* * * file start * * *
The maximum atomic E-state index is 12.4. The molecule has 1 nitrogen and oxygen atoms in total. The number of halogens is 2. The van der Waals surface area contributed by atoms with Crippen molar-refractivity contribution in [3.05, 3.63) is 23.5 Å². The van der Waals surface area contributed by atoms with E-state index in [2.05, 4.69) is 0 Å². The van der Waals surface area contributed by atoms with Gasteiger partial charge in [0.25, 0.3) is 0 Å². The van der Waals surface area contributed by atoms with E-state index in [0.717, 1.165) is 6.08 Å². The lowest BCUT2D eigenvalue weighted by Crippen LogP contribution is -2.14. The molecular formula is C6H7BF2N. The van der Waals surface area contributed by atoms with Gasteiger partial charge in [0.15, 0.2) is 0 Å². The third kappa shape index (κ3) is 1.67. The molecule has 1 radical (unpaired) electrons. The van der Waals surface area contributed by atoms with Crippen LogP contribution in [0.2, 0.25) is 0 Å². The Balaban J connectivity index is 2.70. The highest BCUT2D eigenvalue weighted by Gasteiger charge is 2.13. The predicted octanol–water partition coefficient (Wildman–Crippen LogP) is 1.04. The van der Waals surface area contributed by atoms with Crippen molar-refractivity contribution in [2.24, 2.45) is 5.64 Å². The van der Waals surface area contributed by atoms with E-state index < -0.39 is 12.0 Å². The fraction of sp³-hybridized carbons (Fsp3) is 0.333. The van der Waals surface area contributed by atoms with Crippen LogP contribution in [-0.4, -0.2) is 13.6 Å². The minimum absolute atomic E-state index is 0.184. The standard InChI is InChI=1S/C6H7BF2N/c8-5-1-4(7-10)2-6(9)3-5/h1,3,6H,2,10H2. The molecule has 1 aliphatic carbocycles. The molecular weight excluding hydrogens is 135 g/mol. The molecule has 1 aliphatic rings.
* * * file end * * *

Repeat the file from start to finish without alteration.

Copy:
The maximum atomic E-state index is 12.4. The molecule has 1 nitrogen and oxygen atoms in total. The number of halogens is 2. The van der Waals surface area contributed by atoms with Crippen molar-refractivity contribution in [3.05, 3.63) is 23.5 Å². The van der Waals surface area contributed by atoms with E-state index in [2.05, 4.69) is 0 Å². The van der Waals surface area contributed by atoms with Gasteiger partial charge in [0.25, 0.3) is 0 Å². The van der Waals surface area contributed by atoms with E-state index in [0.717, 1.165) is 6.08 Å². The lowest BCUT2D eigenvalue weighted by Crippen LogP contribution is -2.14. The molecular formula is C6H7BF2N. The van der Waals surface area contributed by atoms with Gasteiger partial charge in [0.15, 0.2) is 0 Å². The third kappa shape index (κ3) is 1.67. The molecule has 1 radical (unpaired) electrons. The van der Waals surface area contributed by atoms with Crippen LogP contribution in [0.2, 0.25) is 0 Å². The Balaban J connectivity index is 2.70. The highest BCUT2D eigenvalue weighted by Gasteiger charge is 2.13. The predicted octanol–water partition coefficient (Wildman–Crippen LogP) is 1.04. The van der Waals surface area contributed by atoms with Crippen molar-refractivity contribution in [2.24, 2.45) is 5.64 Å². The van der Waals surface area contributed by atoms with E-state index < -0.39 is 12.0 Å². The fraction of sp³-hybridized carbons (Fsp3) is 0.333. The van der Waals surface area contributed by atoms with Crippen LogP contribution in [-0.4, -0.2) is 13.6 Å². The minimum absolute atomic E-state index is 0.184. The standard InChI is InChI=1S/C6H7BF2N/c8-5-1-4(7-10)2-6(9)3-5/h1,3,6H,2,10H2. The molecule has 1 aliphatic carbocycles. The molecular weight excluding hydrogens is 135 g/mol. The molecule has 1 aliphatic rings.